In this section, I first need to mention the xp-Antispy program, a small "non-setup" application which eliminates many security risks, useless features built-in to Windows etc. If you prefer the "other" way, there is also a commandline version available, currently it is version 3.93, and you can get it here: http://www.xp-antispy.org and also I use two other security/performance settings "tweaking" programs, namely SafeXP: http://www.theorica.net/safexp.htm and GameXP: http://www.theorica.net/gamexp.htm from Theorica site: http://www.theorica.net site. Further there are various Merijin's security-related applications like the famous HijackThis, a crucial BugOff, then CWSShredder, StartupList etc. Here is Merijin's homesite: http://www.spywareinfo.com/~merijn/downloads.html, and if this link above is offline, then try here:

I also use a bunch of small, compact "non-setup" applications from Gibson Research Corporation, shortly GRC. They "patch" various security holes, things that can be easily exploited, disable various potentially dangerous OS features and similar, like one disables DCOM, another one disables UnPnP, another one "open" NetBIOS over TCP, then another raw sockets etc. They are mostly 10-30 kB in file-lenght "non-setups", coded in assembler/assembly, the most important are XPdite, UnPnP, DCOMbob, NoShare, Socketlock, ShoottheMessenger etc., here are few GRC's links. First GRC's main/intro site: http://grc.com, then GRC's main/default page: http://grc.com/default.htm, and GRC's site's page with free popular applications listed: http://grc.com/freepopular.htm. And the best thing is that you only need to apply it once, and it's done till next Windows installation (or till someone change this setting, burried deep inside registry) I do recommend them to everybody, ehm, even if there are folks out there, that don't like Steve Gibson and his work. There is actually some sort of "community" out there, see here: http://grcsucks.com, where people are complaning about Steve's position on RAW packets ion Windows XP etc. The rest of the page describes other important applications I use, mainly they are listed and described separately, but there are also others, that I don't describe at all, nor with basic descriptions like Merijn's and GRC's applications.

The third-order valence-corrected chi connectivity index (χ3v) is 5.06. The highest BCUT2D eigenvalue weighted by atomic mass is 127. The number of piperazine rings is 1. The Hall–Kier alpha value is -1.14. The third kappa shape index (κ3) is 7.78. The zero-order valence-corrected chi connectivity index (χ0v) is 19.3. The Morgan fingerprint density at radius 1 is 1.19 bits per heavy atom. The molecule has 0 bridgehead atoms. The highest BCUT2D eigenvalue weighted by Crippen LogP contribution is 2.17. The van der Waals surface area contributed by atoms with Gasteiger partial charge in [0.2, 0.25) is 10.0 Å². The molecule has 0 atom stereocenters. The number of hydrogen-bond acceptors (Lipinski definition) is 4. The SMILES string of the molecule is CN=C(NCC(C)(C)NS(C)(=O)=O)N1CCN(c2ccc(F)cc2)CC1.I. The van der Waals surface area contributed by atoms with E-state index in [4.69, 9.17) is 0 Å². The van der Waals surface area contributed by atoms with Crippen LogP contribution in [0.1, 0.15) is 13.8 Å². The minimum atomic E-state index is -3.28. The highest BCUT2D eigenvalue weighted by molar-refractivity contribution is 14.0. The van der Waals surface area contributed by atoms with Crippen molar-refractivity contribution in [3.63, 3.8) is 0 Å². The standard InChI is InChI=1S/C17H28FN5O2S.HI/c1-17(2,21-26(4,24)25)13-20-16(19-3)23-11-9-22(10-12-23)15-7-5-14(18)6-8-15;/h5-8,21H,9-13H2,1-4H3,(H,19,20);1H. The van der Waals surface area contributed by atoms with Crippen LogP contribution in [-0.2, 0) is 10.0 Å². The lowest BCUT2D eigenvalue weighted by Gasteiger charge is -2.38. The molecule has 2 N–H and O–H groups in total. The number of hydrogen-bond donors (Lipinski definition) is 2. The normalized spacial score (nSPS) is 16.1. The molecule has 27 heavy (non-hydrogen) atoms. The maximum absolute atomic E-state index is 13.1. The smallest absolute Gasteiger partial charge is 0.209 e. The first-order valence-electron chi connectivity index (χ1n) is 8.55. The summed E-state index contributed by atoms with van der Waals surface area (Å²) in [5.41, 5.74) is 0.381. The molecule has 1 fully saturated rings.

Further, it is important to mention that I do use famous JavaCool software application called SpywareBlaster, and I am 100% you should use it too. The programs is "spyware preventer" and not "spyware cleaner", meaning that it keeps the dangerous stuff away from your computer. So you see, it doesn't scan and fix problems when malicious stuff (a file or data in registry) is already existing on one's computer like with mentioned spyware cleaners (for instance the well-known Ad-aware and Spybot S&D), but rather see few paragraphs below on what I think about them. Instead it simply adds various dangerous sites to the Blocked Zone in Internet Options, and prevents the dangeruos cookies to become resident files on your hard-disk. Additionally it blocks ActiveX controls known for exploits with the so-called "kill-bits" (a character 0 - zero added into the ActiveX's registry value) etc. It works with Internet Explorer, Mozilla 1.7 and higher, and Firefox 0.9, 1.0, and higher. Here is its homepage with other programs too: http://www.javacoolsoftware.com,however this one requires an installation-procedure.